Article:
Since launching a month ago, YouTube’s unlisted videos feature has experienced exponential growth, as people take advantage of the ability to share videos without officially making them public.
As seen in the graph below, while use of the private sharing feature remains steady, unlisted videos have climbed dramatically since the feature’s debut on May 12. The number of videos actually shared was unavailable, but the upswing clearly indicates how usage of the feature is taking off.
Just because a video is unlisted, however, doesn’t mean it can’t rack up views. Nike’s three-minute Write The Future spot, playing on World Cup Fever, was initially unlisted so that Nike could see what kind of traffic it could generate via word of mouth and viral means. It was switched from unlisted to public once it reached three million views, and is now currently at over 15 million.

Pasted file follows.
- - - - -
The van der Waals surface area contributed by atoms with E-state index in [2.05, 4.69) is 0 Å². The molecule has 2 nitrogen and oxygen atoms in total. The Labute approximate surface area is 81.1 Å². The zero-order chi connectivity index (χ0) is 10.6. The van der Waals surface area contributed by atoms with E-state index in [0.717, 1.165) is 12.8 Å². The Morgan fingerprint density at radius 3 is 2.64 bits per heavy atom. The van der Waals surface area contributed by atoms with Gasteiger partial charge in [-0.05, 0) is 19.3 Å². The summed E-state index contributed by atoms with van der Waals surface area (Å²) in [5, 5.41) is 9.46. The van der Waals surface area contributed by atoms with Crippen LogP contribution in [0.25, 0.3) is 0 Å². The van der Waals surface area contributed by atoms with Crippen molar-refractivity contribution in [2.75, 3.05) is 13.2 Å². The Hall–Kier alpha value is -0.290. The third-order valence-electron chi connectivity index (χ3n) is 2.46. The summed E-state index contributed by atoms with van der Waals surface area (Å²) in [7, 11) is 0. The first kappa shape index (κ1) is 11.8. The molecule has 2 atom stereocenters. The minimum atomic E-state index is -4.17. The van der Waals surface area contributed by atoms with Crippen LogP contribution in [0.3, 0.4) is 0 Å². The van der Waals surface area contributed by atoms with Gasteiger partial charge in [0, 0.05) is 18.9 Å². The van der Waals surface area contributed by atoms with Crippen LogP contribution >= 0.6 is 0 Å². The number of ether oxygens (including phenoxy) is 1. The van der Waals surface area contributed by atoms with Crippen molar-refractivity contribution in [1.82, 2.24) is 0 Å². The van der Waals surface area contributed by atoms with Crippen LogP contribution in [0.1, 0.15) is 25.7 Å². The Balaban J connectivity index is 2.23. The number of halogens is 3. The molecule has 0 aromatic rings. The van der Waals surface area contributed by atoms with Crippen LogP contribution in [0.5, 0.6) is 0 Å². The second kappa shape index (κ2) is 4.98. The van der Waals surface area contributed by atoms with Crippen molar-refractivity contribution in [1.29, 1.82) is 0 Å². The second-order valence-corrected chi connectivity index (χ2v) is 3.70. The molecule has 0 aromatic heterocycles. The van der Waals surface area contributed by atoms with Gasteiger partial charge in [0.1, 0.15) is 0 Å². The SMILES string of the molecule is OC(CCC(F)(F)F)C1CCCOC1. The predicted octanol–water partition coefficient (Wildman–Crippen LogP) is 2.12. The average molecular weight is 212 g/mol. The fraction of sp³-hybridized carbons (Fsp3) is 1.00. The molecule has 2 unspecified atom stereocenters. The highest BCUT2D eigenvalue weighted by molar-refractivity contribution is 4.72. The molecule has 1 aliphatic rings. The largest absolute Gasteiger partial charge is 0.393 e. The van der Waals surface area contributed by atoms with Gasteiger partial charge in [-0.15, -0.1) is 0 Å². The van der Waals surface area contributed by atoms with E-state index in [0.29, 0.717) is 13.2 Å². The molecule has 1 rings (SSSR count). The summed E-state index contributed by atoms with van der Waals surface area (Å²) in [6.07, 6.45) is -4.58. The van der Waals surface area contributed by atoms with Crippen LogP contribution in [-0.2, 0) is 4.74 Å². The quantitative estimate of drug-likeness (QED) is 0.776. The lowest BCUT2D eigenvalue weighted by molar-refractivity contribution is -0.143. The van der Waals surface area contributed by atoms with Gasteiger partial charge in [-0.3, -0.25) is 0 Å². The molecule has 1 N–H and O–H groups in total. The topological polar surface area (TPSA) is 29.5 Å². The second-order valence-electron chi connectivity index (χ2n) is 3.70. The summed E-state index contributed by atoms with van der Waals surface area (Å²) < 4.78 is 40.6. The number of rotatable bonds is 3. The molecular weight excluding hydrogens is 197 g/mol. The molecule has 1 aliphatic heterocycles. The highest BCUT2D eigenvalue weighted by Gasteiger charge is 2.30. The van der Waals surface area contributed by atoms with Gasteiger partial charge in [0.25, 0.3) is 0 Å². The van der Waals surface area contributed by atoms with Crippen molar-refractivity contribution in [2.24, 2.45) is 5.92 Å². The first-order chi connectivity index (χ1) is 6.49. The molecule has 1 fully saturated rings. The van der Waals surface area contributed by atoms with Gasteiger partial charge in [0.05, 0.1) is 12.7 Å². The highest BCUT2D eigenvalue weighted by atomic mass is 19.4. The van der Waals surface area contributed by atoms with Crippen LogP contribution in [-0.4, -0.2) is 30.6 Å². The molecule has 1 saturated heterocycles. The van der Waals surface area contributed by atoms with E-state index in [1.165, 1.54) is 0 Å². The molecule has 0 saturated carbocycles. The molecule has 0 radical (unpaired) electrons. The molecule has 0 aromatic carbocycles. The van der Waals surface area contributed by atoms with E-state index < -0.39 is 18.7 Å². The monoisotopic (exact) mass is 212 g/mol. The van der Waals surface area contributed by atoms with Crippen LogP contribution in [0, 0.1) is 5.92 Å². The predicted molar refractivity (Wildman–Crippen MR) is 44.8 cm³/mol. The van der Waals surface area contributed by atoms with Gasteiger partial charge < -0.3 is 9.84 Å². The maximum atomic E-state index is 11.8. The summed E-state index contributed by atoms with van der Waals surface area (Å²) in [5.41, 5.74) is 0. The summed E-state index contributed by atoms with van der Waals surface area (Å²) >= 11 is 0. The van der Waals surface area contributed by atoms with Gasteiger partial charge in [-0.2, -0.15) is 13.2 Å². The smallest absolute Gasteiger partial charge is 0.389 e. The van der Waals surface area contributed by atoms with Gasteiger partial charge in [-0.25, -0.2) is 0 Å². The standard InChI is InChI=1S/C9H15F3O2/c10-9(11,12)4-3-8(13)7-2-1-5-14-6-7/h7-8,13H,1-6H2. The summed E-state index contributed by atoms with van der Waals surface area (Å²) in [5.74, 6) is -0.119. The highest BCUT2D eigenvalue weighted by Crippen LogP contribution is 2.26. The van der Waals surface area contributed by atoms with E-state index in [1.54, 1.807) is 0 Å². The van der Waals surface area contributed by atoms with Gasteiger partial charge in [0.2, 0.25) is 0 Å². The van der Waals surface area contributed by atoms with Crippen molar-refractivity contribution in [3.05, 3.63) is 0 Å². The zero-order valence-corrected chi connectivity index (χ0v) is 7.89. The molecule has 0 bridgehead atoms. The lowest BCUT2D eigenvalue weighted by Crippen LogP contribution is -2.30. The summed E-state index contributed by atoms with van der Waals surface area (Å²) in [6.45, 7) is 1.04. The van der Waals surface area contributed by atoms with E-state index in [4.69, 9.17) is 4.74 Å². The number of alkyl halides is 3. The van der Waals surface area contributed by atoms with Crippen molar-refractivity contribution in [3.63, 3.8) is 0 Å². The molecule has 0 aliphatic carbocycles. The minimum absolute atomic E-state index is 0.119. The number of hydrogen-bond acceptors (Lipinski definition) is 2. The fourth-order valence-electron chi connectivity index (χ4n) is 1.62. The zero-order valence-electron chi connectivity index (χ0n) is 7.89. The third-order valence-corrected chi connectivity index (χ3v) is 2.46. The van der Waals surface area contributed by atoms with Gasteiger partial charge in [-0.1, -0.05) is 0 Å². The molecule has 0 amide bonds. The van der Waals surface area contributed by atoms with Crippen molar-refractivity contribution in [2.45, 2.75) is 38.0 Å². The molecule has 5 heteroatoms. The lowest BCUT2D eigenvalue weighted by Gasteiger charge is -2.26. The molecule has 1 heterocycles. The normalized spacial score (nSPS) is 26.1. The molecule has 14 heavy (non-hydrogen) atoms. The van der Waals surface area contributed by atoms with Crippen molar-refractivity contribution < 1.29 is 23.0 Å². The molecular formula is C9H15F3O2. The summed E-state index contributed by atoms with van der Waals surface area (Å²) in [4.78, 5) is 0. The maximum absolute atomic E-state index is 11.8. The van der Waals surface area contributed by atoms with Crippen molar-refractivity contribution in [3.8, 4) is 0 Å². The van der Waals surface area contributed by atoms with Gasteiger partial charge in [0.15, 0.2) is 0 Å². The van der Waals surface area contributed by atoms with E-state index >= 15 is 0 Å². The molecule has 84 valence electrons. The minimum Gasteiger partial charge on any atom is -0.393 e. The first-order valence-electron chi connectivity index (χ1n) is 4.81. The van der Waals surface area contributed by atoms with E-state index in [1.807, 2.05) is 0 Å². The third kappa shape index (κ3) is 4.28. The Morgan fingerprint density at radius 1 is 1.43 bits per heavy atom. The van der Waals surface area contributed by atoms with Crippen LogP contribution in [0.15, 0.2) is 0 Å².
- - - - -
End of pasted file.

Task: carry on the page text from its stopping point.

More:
One important note: If your YouTube account is not “in good standing,” according to the feature’s FAQ, you’ll be unable to set a video as unlisted. That means if you’ve ever posted a video flagged for copyright infringement or been flagged for violating community guidelines, the feature will be unavailable to you — an oddly punitive measure.
According to YouTube product manager Brian Glick, with whom I met last week at YouTube HQ, one group that the unlisted feature has become popular with is teachers who want to have students use YouTube for assignments, but don’t want their privacy to be put at risk. Essentially, finding a middle ground between completely private and completely public seems to be paying off.
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